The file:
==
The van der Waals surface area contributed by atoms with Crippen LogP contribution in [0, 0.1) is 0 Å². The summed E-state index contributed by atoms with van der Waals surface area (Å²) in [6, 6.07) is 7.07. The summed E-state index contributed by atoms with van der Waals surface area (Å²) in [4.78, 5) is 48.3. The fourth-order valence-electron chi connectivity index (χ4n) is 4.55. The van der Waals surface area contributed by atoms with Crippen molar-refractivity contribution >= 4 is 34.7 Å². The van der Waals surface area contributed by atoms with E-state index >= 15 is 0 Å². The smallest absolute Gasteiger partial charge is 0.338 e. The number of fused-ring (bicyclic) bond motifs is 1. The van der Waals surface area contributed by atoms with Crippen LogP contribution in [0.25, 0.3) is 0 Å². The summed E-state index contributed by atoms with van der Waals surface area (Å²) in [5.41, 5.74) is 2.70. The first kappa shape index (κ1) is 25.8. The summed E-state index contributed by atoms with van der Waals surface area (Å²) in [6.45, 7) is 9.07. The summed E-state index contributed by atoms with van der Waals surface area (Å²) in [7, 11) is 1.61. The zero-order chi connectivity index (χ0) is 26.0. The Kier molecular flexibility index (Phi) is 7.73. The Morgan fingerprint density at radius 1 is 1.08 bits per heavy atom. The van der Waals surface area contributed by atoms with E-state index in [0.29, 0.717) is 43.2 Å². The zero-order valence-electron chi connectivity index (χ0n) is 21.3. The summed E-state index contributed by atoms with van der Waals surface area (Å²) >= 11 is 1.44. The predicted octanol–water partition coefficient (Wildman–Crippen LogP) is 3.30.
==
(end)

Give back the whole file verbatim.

The van der Waals surface area contributed by atoms with Crippen LogP contribution in [0, 0.1) is 0 Å². The summed E-state index contributed by atoms with van der Waals surface area (Å²) in [6, 6.07) is 7.07. The summed E-state index contributed by atoms with van der Waals surface area (Å²) in [4.78, 5) is 48.3. The fourth-order valence-electron chi connectivity index (χ4n) is 4.55. The van der Waals surface area contributed by atoms with Crippen molar-refractivity contribution >= 4 is 34.7 Å². The van der Waals surface area contributed by atoms with E-state index >= 15 is 0 Å². The smallest absolute Gasteiger partial charge is 0.338 e. The number of fused-ring (bicyclic) bond motifs is 1. The van der Waals surface area contributed by atoms with Crippen LogP contribution in [0.25, 0.3) is 0 Å². The summed E-state index contributed by atoms with van der Waals surface area (Å²) in [5.41, 5.74) is 2.70. The first kappa shape index (κ1) is 25.8. The summed E-state index contributed by atoms with van der Waals surface area (Å²) in [6.45, 7) is 9.07. The summed E-state index contributed by atoms with van der Waals surface area (Å²) in [7, 11) is 1.61. The zero-order chi connectivity index (χ0) is 26.0. The Kier molecular flexibility index (Phi) is 7.73. The Morgan fingerprint density at radius 1 is 1.08 bits per heavy atom. The van der Waals surface area contributed by atoms with E-state index in [0.29, 0.717) is 43.2 Å². The zero-order valence-electron chi connectivity index (χ0n) is 21.3. The summed E-state index contributed by atoms with van der Waals surface area (Å²) >= 11 is 1.44. The predicted octanol–water partition coefficient (Wildman–Crippen LogP) is 3.30.